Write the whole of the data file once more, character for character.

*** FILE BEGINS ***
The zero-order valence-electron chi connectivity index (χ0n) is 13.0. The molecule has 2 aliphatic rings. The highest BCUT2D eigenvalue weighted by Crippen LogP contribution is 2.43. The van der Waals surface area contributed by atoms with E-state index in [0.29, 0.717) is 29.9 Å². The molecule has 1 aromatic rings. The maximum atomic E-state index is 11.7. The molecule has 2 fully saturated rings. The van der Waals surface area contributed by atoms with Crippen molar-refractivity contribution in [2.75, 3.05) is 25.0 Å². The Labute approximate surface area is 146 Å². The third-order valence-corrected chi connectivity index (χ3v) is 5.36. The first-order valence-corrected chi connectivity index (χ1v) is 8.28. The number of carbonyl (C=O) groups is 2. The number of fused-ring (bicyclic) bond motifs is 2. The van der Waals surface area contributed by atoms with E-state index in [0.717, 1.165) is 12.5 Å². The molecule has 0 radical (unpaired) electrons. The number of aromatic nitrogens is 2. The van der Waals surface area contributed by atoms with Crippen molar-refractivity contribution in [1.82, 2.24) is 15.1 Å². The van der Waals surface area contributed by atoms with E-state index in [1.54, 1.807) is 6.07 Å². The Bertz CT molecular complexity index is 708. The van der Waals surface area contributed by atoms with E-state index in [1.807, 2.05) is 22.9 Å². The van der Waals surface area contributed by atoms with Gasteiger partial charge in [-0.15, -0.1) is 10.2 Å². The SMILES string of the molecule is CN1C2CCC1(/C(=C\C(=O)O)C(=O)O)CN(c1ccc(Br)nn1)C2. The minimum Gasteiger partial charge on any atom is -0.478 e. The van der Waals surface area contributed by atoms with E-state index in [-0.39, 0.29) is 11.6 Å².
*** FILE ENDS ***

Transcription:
The zero-order valence-electron chi connectivity index (χ0n) is 13.0. The molecule has 2 aliphatic rings. The highest BCUT2D eigenvalue weighted by Crippen LogP contribution is 2.43. The van der Waals surface area contributed by atoms with E-state index in [0.29, 0.717) is 29.9 Å². The molecule has 1 aromatic rings. The maximum atomic E-state index is 11.7. The molecule has 2 fully saturated rings. The van der Waals surface area contributed by atoms with Crippen molar-refractivity contribution in [2.75, 3.05) is 25.0 Å². The Labute approximate surface area is 146 Å². The third-order valence-corrected chi connectivity index (χ3v) is 5.36. The first-order valence-corrected chi connectivity index (χ1v) is 8.28. The number of carbonyl (C=O) groups is 2. The number of fused-ring (bicyclic) bond motifs is 2. The van der Waals surface area contributed by atoms with E-state index in [0.717, 1.165) is 12.5 Å². The molecule has 0 radical (unpaired) electrons. The number of aromatic nitrogens is 2. The van der Waals surface area contributed by atoms with Crippen molar-refractivity contribution in [1.82, 2.24) is 15.1 Å². The van der Waals surface area contributed by atoms with E-state index in [1.54, 1.807) is 6.07 Å². The Bertz CT molecular complexity index is 708. The van der Waals surface area contributed by atoms with E-state index in [1.807, 2.05) is 22.9 Å². The van der Waals surface area contributed by atoms with Gasteiger partial charge in [-0.15, -0.1) is 10.2 Å². The SMILES string of the molecule is CN1C2CCC1(/C(=C\C(=O)O)C(=O)O)CN(c1ccc(Br)nn1)C2. The minimum Gasteiger partial charge on any atom is -0.478 e. The van der Waals surface area contributed by atoms with E-state index in [-0.39, 0.29) is 11.6 Å².